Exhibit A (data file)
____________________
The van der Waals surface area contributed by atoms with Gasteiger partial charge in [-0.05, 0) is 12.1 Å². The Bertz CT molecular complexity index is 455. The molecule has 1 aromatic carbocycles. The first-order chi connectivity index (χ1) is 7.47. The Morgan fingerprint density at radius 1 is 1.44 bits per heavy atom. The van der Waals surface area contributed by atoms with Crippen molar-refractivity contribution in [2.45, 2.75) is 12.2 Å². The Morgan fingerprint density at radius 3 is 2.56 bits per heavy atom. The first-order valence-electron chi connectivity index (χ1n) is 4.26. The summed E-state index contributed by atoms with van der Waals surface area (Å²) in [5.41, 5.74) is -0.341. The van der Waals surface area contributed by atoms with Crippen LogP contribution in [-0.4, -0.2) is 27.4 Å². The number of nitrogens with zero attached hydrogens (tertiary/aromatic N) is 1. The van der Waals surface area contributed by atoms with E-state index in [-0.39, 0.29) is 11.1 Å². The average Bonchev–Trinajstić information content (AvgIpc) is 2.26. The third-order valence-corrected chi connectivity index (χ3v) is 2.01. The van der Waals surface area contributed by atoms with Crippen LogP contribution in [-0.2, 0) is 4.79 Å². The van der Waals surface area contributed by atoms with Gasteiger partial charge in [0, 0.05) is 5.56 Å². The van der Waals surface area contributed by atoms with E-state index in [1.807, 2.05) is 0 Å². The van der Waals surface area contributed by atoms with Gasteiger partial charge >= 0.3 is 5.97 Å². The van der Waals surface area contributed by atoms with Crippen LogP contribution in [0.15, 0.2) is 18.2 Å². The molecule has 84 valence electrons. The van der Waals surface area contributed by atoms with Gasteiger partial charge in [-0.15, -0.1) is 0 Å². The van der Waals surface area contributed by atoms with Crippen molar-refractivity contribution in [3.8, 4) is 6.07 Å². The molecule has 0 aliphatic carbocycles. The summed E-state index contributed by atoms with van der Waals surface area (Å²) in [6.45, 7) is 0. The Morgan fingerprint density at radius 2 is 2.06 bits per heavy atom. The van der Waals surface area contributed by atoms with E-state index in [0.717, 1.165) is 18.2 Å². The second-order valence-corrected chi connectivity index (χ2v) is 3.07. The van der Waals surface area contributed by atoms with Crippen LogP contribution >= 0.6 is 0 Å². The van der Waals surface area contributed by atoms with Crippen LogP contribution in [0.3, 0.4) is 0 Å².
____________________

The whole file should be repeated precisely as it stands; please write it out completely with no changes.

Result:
The van der Waals surface area contributed by atoms with Gasteiger partial charge in [-0.05, 0) is 12.1 Å². The Bertz CT molecular complexity index is 455. The molecule has 1 aromatic carbocycles. The first-order chi connectivity index (χ1) is 7.47. The Morgan fingerprint density at radius 1 is 1.44 bits per heavy atom. The van der Waals surface area contributed by atoms with Crippen molar-refractivity contribution in [2.45, 2.75) is 12.2 Å². The Morgan fingerprint density at radius 3 is 2.56 bits per heavy atom. The first-order valence-electron chi connectivity index (χ1n) is 4.26. The summed E-state index contributed by atoms with van der Waals surface area (Å²) in [5.41, 5.74) is -0.341. The van der Waals surface area contributed by atoms with Crippen LogP contribution in [-0.4, -0.2) is 27.4 Å². The number of nitrogens with zero attached hydrogens (tertiary/aromatic N) is 1. The van der Waals surface area contributed by atoms with E-state index in [-0.39, 0.29) is 11.1 Å². The average Bonchev–Trinajstić information content (AvgIpc) is 2.26. The third-order valence-corrected chi connectivity index (χ3v) is 2.01. The van der Waals surface area contributed by atoms with Crippen LogP contribution in [-0.2, 0) is 4.79 Å². The van der Waals surface area contributed by atoms with Gasteiger partial charge in [0, 0.05) is 5.56 Å². The van der Waals surface area contributed by atoms with E-state index in [1.807, 2.05) is 0 Å². The van der Waals surface area contributed by atoms with Gasteiger partial charge >= 0.3 is 5.97 Å². The van der Waals surface area contributed by atoms with Crippen LogP contribution in [0.15, 0.2) is 18.2 Å². The molecule has 84 valence electrons. The van der Waals surface area contributed by atoms with Gasteiger partial charge in [-0.15, -0.1) is 0 Å². The van der Waals surface area contributed by atoms with Crippen molar-refractivity contribution in [3.8, 4) is 6.07 Å². The molecule has 0 aliphatic carbocycles. The summed E-state index contributed by atoms with van der Waals surface area (Å²) in [6.45, 7) is 0. The Morgan fingerprint density at radius 2 is 2.06 bits per heavy atom. The van der Waals surface area contributed by atoms with E-state index in [0.717, 1.165) is 18.2 Å². The second-order valence-corrected chi connectivity index (χ2v) is 3.07. The van der Waals surface area contributed by atoms with Crippen LogP contribution >= 0.6 is 0 Å². The van der Waals surface area contributed by atoms with Crippen LogP contribution in [0.3, 0.4) is 0 Å².